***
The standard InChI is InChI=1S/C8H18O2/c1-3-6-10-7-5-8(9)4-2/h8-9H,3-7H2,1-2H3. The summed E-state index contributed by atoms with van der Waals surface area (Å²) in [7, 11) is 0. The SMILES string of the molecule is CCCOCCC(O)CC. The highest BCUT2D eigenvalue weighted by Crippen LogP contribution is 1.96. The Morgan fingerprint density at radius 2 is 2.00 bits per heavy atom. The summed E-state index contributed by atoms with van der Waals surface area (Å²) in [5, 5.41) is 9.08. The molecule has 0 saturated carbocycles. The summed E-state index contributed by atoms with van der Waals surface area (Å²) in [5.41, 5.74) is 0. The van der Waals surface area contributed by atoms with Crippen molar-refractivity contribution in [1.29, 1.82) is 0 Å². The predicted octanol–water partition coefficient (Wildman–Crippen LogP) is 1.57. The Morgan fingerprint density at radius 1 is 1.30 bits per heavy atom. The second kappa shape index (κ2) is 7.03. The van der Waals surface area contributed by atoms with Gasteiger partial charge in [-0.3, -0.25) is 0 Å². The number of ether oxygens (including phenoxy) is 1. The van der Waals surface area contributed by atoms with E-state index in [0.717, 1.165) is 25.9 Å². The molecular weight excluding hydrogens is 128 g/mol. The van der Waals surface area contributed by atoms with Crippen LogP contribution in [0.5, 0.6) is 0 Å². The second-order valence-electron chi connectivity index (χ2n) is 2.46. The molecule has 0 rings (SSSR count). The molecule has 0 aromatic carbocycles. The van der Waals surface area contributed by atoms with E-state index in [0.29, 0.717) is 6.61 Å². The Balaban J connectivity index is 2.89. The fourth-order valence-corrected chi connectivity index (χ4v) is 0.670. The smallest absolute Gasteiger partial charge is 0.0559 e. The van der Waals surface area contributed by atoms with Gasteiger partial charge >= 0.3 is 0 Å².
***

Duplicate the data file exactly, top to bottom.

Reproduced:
The standard InChI is InChI=1S/C8H18O2/c1-3-6-10-7-5-8(9)4-2/h8-9H,3-7H2,1-2H3. The summed E-state index contributed by atoms with van der Waals surface area (Å²) in [7, 11) is 0. The SMILES string of the molecule is CCCOCCC(O)CC. The highest BCUT2D eigenvalue weighted by Crippen LogP contribution is 1.96. The Morgan fingerprint density at radius 2 is 2.00 bits per heavy atom. The summed E-state index contributed by atoms with van der Waals surface area (Å²) in [5, 5.41) is 9.08. The molecule has 0 saturated carbocycles. The summed E-state index contributed by atoms with van der Waals surface area (Å²) in [5.41, 5.74) is 0. The van der Waals surface area contributed by atoms with Crippen molar-refractivity contribution in [1.29, 1.82) is 0 Å². The predicted octanol–water partition coefficient (Wildman–Crippen LogP) is 1.57. The Morgan fingerprint density at radius 1 is 1.30 bits per heavy atom. The second kappa shape index (κ2) is 7.03. The van der Waals surface area contributed by atoms with Gasteiger partial charge in [-0.3, -0.25) is 0 Å². The number of ether oxygens (including phenoxy) is 1. The van der Waals surface area contributed by atoms with E-state index in [0.717, 1.165) is 25.9 Å². The molecular weight excluding hydrogens is 128 g/mol. The van der Waals surface area contributed by atoms with Crippen LogP contribution in [0.5, 0.6) is 0 Å². The second-order valence-electron chi connectivity index (χ2n) is 2.46. The molecule has 0 rings (SSSR count). The molecule has 0 aromatic carbocycles. The van der Waals surface area contributed by atoms with E-state index in [0.29, 0.717) is 6.61 Å². The Balaban J connectivity index is 2.89. The fourth-order valence-corrected chi connectivity index (χ4v) is 0.670. The smallest absolute Gasteiger partial charge is 0.0559 e. The van der Waals surface area contributed by atoms with Gasteiger partial charge >= 0.3 is 0 Å².